Are our brains a product of culture, or is our culture a product of our brains?
Writer: Chrysi Anastasaki
Editor: Eleanor Mackle
Artist: Lola Artiles
The goal of neuroanthropology is to investigate the biological mechanisms and evolutionary processes that underpin our culture. Until recently, the connection between brain development and culture remained largely unexplored, but the integration of neuroscience and anthropology is starting to provide fresh insights on the matter. This has the potential to answer exciting questions, including: are our brains a product of culture or is our culture a product of our brains?
Anthropologists try to understand why humans behave the way that we do. They study human behaviour and social life, using symbols, historical evidence, and practices of different cultures. On the other hand, neuroscientists are interested in how our brains work. They study the structures in the brain, using a variety of experimental and observational methods, with the aim of understanding cognitive function. Neuroscientists use tools including behavioural tests and imaging techniques, such as MRI.
There is substantial evidence to suggest that culture is linked to neural activity: from low-level perception and attention to high-level language production, calculation, music, emotion or self-awareness. Thus, neuroanthropology provides a novel lens by which researchers can distinguish and compare neurological mechanisms that are associated (or not) with cultural behaviours. To explore this in more detail, let’s take a look at three human evolutionary practices: emotions, rituals and human kinship.
Emotion is central to culture and its expression relies extensively on language production. In Japanese, the term ‘amae’ refers to the desire to be socially dependent on others. In Micronesia, the Ifaluk civilization uses the word ‘fago’, which refers to a loving, empathetic form of compassion. An example of ‘fago’ is when a caring mother tends to her sick child. Often, words such as ‘amae’ and ‘fago’ do not have a direct English analogue, so it would be useful to create behavioural experiments for native speakers of these languages containing such words as stimuli. This would enable researchers to identify the areas of activation for these words and determine whether they have distinctive neural pathways.
Furthermore, some anthropologists claim that rituals are the foundation of human socialisation. They require contribution from diverse aspects of cognition, ranging from the processing of multi-sensory stimuli to motor skills, symbolic learning and emotional memory. Some of these aspects have been linked to certain brain structures thanks to the results of neuroimaging studies. For example, the amygdala is a tiny, almond-shaped area of the brain, and scientists have demonstrated that it responds to emotions, including fear, disgust, and anger. Further studies linking neuroimaging experiments with anthropological practices such as rituals could allow scientists to study activation in regions, including the amygdala, to enhance our understanding of how emotional memories are processed in different cultures.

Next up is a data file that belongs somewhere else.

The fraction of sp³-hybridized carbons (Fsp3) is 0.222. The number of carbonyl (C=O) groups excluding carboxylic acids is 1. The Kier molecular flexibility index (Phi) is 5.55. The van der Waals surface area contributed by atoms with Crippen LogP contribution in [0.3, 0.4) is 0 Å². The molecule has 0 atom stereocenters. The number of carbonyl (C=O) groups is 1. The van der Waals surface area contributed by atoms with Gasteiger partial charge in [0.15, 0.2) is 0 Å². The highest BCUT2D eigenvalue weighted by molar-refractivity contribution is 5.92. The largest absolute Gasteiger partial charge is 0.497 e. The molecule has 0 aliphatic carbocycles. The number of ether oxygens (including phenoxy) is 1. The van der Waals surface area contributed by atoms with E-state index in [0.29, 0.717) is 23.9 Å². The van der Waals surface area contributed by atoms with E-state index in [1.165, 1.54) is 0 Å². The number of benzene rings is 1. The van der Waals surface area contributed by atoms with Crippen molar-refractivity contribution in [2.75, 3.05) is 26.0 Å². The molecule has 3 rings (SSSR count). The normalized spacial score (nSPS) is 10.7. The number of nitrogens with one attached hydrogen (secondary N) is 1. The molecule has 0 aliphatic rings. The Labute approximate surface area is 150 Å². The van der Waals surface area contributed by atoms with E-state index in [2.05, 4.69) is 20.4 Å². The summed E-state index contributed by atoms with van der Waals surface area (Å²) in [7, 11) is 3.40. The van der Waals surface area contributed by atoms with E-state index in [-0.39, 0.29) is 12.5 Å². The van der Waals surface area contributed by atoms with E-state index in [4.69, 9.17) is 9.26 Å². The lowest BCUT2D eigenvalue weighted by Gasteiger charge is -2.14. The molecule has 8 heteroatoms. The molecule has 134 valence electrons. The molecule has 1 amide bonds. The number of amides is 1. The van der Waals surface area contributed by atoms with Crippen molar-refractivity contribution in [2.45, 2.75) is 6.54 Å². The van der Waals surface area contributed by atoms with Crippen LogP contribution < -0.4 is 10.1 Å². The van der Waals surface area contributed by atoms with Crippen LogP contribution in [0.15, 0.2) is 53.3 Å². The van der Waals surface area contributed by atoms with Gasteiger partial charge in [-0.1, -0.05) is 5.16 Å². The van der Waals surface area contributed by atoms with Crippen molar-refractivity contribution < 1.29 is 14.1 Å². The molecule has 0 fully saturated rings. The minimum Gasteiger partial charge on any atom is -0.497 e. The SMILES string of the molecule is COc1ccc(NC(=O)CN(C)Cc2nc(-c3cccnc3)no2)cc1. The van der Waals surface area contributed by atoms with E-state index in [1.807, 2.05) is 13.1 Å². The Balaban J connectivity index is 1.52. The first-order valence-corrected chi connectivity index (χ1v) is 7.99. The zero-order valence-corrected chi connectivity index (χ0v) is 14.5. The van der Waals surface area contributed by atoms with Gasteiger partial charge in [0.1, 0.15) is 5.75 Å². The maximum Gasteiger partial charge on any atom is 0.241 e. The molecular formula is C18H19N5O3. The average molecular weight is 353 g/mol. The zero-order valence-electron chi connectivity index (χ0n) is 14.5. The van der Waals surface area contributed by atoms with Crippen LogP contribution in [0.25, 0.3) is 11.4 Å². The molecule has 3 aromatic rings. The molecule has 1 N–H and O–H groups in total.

Furthermore, Dr Joan Miller, Professor of Psychology at the New School for Social Research, compared the ethnography of kinship (how family relationships are structured across different nations) between groups of people from Tamil Indian and British populations. This study showed that in the British kinship system, the father’s brother and the mother’s brother are considered ‘uncle’ and are equal to each other but less powerful than the father of the family. In Tamil Indian families, however, the father’s brother has the same power as the father (they are both called ‘appa’) while the mother’s brother is called ‘maman’. Some scientists speculate that these differences in kinship reflect cultural differences in brain structure or even neural activation. Neuroimaging techniques can be deployed during behavioural experiments, such as face recognition for different relatives, to identify trends and allow neuroanthropologists to investigate these ideas further.
It would also be interesting if this new field of neuroanthropology could be used to examine the long-lasting debate of nurture versus nature. In one of the most popular modern books on the subject, The Encultured Brain, editors Lende and Downey explain that deep enculturation refers to the long-term adaptation of neural systems to cultural concepts until they become ‘neurological anatomy’. It seems that both nature (our brain and our nervous system) and nurture (the culture we are brought up in) shape human evolution and development.
Even though neuroanthropology is a fascinating new research field, it is important to consider its limitations. The lack of suitable experimental methods forces the field to rely extensively on interdisciplinarity and brave testing attempts. Also, researchers are invited to bridge the gap between their own knowledge and culture and the culture that it is examined, which is often a challenging task.
Overall, the combination of anthropology and neuroscience is creating a new toolkit that will help scientists to conduct experiments in order to investigate the cultural element of our brains, such as emotion, ritualistic behaviour and the structure of kinship in families. This enriches our theoretical and biological understanding of the human brain. It will also contribute to our understanding of societal issues, such as intercultural awareness and education, and could even be used to inform policy.